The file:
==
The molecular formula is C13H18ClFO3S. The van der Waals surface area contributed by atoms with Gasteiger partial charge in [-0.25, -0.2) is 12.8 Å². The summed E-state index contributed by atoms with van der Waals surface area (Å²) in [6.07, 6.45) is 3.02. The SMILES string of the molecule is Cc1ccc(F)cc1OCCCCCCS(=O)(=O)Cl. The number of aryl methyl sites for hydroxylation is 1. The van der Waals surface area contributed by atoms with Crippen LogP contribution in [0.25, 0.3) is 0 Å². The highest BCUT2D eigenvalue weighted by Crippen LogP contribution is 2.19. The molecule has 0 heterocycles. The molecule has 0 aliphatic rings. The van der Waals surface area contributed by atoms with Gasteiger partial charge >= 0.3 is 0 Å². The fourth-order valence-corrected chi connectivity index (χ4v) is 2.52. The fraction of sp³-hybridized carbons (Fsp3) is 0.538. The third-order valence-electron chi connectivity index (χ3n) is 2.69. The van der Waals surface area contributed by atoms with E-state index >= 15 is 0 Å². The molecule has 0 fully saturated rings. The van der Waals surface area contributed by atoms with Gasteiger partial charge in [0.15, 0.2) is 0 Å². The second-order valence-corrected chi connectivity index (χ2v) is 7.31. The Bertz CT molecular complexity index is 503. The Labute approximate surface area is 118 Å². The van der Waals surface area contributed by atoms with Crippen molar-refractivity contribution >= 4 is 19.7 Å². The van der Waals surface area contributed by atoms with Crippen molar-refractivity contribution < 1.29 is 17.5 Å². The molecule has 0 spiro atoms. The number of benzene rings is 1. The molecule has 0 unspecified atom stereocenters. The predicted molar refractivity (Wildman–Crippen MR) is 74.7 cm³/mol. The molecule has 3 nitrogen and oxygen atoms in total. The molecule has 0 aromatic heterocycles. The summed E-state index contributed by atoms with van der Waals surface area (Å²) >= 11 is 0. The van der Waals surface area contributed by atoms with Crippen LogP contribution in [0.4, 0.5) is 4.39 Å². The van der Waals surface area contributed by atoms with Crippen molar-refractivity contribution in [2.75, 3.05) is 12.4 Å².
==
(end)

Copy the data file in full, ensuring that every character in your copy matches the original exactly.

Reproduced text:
The molecular formula is C13H18ClFO3S. The van der Waals surface area contributed by atoms with Gasteiger partial charge in [-0.25, -0.2) is 12.8 Å². The summed E-state index contributed by atoms with van der Waals surface area (Å²) in [6.07, 6.45) is 3.02. The SMILES string of the molecule is Cc1ccc(F)cc1OCCCCCCS(=O)(=O)Cl. The number of aryl methyl sites for hydroxylation is 1. The van der Waals surface area contributed by atoms with Crippen LogP contribution in [0.25, 0.3) is 0 Å². The highest BCUT2D eigenvalue weighted by Crippen LogP contribution is 2.19. The molecule has 0 heterocycles. The molecule has 0 aliphatic rings. The van der Waals surface area contributed by atoms with Gasteiger partial charge >= 0.3 is 0 Å². The fourth-order valence-corrected chi connectivity index (χ4v) is 2.52. The fraction of sp³-hybridized carbons (Fsp3) is 0.538. The third-order valence-electron chi connectivity index (χ3n) is 2.69. The van der Waals surface area contributed by atoms with E-state index >= 15 is 0 Å². The molecule has 0 fully saturated rings. The van der Waals surface area contributed by atoms with Gasteiger partial charge in [0.15, 0.2) is 0 Å². The second-order valence-corrected chi connectivity index (χ2v) is 7.31. The Bertz CT molecular complexity index is 503. The Labute approximate surface area is 118 Å². The van der Waals surface area contributed by atoms with Crippen molar-refractivity contribution >= 4 is 19.7 Å². The van der Waals surface area contributed by atoms with Crippen molar-refractivity contribution < 1.29 is 17.5 Å². The molecule has 0 spiro atoms. The number of benzene rings is 1. The molecule has 0 unspecified atom stereocenters. The predicted molar refractivity (Wildman–Crippen MR) is 74.7 cm³/mol. The molecule has 3 nitrogen and oxygen atoms in total. The molecule has 0 aromatic heterocycles. The summed E-state index contributed by atoms with van der Waals surface area (Å²) >= 11 is 0. The van der Waals surface area contributed by atoms with Crippen LogP contribution in [0.4, 0.5) is 4.39 Å². The van der Waals surface area contributed by atoms with Crippen molar-refractivity contribution in [2.75, 3.05) is 12.4 Å².